A recent analysis of 42 previous studies, published in JAMA Pediatrics on Tuesday, has revealed a correlation between the daily intake of 100% fruit juice and weight gain in both children and adults.
The study, which defines 100% fruit juice as devoid of added sugars, specifically examined the relationship between this beverage and Body Mass Index (BMI), factoring in both weight and height.
The research found a positive association between the consumption of 100% fruit juice and BMI in children and adults. Although the increases were modest, such as a 0.03 higher BMI with each additional serving of 100% fruit juice for children, variations were observed based on age. Younger children, specifically those under 11 years old, exhibited a greater BMI gain for each additional 8-ounce serving of 100% fruit juice compared to their older counterparts.
The study does not advocate for completely avoiding fruit juice but rather emphasizes the importance of mindful consumption. The authors align their findings with public health recommendations to limit the intake of 100% fruit juice to prevent overweight and obesity.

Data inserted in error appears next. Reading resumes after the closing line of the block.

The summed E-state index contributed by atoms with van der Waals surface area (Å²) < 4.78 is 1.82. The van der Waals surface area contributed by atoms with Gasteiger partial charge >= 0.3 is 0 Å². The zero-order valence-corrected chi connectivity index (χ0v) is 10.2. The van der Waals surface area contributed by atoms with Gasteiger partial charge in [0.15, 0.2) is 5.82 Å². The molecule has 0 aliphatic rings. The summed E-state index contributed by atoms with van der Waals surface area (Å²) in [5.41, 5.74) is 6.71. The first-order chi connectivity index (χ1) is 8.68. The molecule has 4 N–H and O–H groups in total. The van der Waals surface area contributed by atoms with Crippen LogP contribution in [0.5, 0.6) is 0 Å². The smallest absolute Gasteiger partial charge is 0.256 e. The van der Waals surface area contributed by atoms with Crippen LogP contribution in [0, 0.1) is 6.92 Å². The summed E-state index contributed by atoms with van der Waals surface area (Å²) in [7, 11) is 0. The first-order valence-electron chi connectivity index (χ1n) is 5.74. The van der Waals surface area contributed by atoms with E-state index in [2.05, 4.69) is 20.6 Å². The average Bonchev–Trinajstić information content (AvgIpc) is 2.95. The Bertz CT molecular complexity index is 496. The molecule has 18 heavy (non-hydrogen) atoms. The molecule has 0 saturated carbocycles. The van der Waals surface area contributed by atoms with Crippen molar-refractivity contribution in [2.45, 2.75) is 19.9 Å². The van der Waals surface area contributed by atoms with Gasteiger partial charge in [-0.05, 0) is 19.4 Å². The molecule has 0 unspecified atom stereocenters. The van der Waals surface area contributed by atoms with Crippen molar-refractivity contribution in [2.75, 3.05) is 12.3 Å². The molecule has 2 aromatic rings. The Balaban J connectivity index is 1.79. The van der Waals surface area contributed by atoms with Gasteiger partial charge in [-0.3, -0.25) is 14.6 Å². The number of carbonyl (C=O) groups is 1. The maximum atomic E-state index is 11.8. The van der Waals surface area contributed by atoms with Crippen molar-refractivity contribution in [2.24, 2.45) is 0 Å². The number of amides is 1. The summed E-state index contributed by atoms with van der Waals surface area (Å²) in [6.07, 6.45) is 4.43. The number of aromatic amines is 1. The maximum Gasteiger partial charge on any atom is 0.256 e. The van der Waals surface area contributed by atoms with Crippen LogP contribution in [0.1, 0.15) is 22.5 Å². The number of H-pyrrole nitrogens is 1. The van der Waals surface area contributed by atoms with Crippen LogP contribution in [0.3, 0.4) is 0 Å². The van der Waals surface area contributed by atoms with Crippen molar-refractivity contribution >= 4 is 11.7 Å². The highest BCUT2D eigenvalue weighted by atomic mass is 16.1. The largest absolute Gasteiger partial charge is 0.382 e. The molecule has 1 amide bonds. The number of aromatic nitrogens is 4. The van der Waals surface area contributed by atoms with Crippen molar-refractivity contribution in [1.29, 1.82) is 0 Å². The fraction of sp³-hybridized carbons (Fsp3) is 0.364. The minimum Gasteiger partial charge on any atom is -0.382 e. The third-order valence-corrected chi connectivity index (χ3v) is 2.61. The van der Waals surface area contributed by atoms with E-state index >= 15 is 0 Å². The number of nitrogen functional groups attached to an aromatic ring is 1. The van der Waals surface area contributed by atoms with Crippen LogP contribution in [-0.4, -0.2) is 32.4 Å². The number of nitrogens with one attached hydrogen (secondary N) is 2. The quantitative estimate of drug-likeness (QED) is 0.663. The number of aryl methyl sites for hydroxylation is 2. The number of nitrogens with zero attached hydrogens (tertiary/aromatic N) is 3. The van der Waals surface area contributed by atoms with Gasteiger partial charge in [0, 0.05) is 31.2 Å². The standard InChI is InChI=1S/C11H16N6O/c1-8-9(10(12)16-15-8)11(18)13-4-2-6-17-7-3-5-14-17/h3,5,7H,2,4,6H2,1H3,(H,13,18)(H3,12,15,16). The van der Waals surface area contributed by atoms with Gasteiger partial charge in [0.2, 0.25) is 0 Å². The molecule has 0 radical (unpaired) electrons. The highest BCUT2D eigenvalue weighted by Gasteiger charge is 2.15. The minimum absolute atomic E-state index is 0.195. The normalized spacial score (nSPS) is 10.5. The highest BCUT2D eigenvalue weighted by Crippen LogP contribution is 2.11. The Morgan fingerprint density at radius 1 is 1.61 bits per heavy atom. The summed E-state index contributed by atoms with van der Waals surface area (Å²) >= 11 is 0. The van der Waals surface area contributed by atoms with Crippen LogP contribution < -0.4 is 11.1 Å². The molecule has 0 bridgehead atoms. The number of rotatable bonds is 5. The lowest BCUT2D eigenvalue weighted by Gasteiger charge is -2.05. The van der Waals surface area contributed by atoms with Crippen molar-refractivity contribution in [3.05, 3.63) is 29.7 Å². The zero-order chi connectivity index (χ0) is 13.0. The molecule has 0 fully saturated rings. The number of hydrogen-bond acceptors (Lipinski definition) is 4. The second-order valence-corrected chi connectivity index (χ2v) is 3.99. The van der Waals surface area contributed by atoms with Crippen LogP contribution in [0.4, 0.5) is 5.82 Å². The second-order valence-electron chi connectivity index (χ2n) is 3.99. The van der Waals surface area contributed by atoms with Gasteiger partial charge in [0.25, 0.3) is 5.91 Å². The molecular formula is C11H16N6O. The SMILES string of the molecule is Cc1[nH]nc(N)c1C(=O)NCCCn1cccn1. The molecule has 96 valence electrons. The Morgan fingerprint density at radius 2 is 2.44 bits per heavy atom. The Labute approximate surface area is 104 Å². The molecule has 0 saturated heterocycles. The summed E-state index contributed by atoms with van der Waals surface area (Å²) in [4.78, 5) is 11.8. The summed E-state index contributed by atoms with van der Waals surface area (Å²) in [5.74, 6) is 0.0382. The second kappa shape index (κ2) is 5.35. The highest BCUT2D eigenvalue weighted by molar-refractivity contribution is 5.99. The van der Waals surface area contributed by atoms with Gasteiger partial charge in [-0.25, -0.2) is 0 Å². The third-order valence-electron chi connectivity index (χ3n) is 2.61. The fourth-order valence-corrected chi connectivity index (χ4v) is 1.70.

The authors suggest that the link between 100% fruit juice and weight gain may be attributed to the consumption of “liquid calories,” known to contribute more significantly to weight gain compared to solid calories. Additionally, they point out that juice lacks the fiber present in whole fruits, leading to lower satiety and potentially increased overall calorie consumption.
The study echoes guidelines from the American Academy of Pediatrics (AAP), recommending that children under 6 consume less than a glass of fruit juice per day. For those younger than 1, both the AAP and the Centers for Disease Control and Prevention advise avoiding juice entirely. Recommendations for other age groups range from limiting daily juice intake to 4-8 ounces.